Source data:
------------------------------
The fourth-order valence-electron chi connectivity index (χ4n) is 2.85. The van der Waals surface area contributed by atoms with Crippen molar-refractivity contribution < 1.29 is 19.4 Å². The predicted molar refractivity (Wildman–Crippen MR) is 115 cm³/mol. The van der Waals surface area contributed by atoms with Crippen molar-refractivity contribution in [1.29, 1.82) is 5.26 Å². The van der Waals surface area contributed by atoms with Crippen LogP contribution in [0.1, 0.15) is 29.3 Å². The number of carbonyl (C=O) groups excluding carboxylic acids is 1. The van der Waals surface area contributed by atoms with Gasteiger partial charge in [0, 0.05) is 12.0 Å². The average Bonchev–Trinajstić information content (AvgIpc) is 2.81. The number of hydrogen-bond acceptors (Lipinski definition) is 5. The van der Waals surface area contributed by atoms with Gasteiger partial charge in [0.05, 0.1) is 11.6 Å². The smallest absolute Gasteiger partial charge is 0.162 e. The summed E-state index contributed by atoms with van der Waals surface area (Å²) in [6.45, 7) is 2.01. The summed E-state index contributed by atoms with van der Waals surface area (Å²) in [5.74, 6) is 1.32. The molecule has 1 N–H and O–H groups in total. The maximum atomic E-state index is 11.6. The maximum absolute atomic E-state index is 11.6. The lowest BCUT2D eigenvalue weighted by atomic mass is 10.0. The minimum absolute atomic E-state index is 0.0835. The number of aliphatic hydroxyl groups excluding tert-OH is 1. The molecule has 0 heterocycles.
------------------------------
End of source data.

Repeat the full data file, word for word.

The fourth-order valence-electron chi connectivity index (χ4n) is 2.85. The van der Waals surface area contributed by atoms with Crippen molar-refractivity contribution < 1.29 is 19.4 Å². The predicted molar refractivity (Wildman–Crippen MR) is 115 cm³/mol. The van der Waals surface area contributed by atoms with Crippen molar-refractivity contribution in [1.29, 1.82) is 5.26 Å². The van der Waals surface area contributed by atoms with Crippen LogP contribution in [0.1, 0.15) is 29.3 Å². The number of carbonyl (C=O) groups excluding carboxylic acids is 1. The van der Waals surface area contributed by atoms with Gasteiger partial charge in [0, 0.05) is 12.0 Å². The average Bonchev–Trinajstić information content (AvgIpc) is 2.81. The number of hydrogen-bond acceptors (Lipinski definition) is 5. The van der Waals surface area contributed by atoms with Gasteiger partial charge in [0.05, 0.1) is 11.6 Å². The smallest absolute Gasteiger partial charge is 0.162 e. The summed E-state index contributed by atoms with van der Waals surface area (Å²) in [6.45, 7) is 2.01. The summed E-state index contributed by atoms with van der Waals surface area (Å²) in [5.74, 6) is 1.32. The molecule has 1 N–H and O–H groups in total. The maximum atomic E-state index is 11.6. The maximum absolute atomic E-state index is 11.6. The lowest BCUT2D eigenvalue weighted by atomic mass is 10.0. The minimum absolute atomic E-state index is 0.0835. The number of aliphatic hydroxyl groups excluding tert-OH is 1. The molecule has 0 heterocycles.